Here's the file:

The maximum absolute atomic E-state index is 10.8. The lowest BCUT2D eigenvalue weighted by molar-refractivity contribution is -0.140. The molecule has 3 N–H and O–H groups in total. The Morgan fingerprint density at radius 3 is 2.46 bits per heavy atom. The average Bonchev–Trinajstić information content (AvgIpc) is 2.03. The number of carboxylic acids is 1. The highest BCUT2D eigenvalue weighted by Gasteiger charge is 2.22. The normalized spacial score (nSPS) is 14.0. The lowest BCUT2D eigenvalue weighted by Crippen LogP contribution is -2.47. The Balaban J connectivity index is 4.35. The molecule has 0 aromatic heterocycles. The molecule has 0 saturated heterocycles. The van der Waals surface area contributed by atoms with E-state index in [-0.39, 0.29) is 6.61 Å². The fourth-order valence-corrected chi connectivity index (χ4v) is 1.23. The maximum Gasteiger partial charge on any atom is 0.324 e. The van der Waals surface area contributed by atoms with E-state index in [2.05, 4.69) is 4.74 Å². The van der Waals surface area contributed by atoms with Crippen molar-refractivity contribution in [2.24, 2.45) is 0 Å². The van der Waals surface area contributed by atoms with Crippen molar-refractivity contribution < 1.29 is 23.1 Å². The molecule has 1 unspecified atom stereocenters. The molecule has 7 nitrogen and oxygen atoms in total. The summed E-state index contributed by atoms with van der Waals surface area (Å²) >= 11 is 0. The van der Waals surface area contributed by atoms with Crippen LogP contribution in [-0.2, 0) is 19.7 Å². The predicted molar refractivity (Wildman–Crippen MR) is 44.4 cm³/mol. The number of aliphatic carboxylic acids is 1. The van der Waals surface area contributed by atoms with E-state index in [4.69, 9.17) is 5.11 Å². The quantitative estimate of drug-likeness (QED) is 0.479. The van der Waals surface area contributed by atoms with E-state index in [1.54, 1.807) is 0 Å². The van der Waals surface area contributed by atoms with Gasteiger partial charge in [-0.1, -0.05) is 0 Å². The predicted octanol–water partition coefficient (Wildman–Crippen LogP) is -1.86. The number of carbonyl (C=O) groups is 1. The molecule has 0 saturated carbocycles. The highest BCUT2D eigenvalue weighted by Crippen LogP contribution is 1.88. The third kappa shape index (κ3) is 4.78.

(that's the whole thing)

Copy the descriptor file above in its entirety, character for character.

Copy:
The maximum absolute atomic E-state index is 10.8. The lowest BCUT2D eigenvalue weighted by molar-refractivity contribution is -0.140. The molecule has 3 N–H and O–H groups in total. The Morgan fingerprint density at radius 3 is 2.46 bits per heavy atom. The average Bonchev–Trinajstić information content (AvgIpc) is 2.03. The number of carboxylic acids is 1. The highest BCUT2D eigenvalue weighted by Gasteiger charge is 2.22. The normalized spacial score (nSPS) is 14.0. The lowest BCUT2D eigenvalue weighted by Crippen LogP contribution is -2.47. The Balaban J connectivity index is 4.35. The molecule has 0 aromatic heterocycles. The molecule has 0 saturated heterocycles. The van der Waals surface area contributed by atoms with E-state index in [-0.39, 0.29) is 6.61 Å². The fourth-order valence-corrected chi connectivity index (χ4v) is 1.23. The maximum Gasteiger partial charge on any atom is 0.324 e. The van der Waals surface area contributed by atoms with E-state index in [2.05, 4.69) is 4.74 Å². The van der Waals surface area contributed by atoms with Crippen molar-refractivity contribution in [2.24, 2.45) is 0 Å². The van der Waals surface area contributed by atoms with Crippen molar-refractivity contribution < 1.29 is 23.1 Å². The molecule has 1 unspecified atom stereocenters. The molecule has 7 nitrogen and oxygen atoms in total. The summed E-state index contributed by atoms with van der Waals surface area (Å²) >= 11 is 0. The van der Waals surface area contributed by atoms with Crippen LogP contribution in [-0.2, 0) is 19.7 Å². The predicted molar refractivity (Wildman–Crippen MR) is 44.4 cm³/mol. The number of aliphatic carboxylic acids is 1. The van der Waals surface area contributed by atoms with E-state index in [4.69, 9.17) is 5.11 Å². The quantitative estimate of drug-likeness (QED) is 0.479. The van der Waals surface area contributed by atoms with E-state index in [1.54, 1.807) is 0 Å². The van der Waals surface area contributed by atoms with Gasteiger partial charge in [-0.1, -0.05) is 0 Å². The predicted octanol–water partition coefficient (Wildman–Crippen LogP) is -1.86. The number of carbonyl (C=O) groups is 1. The molecule has 0 saturated carbocycles. The highest BCUT2D eigenvalue weighted by Crippen LogP contribution is 1.88. The third kappa shape index (κ3) is 4.78.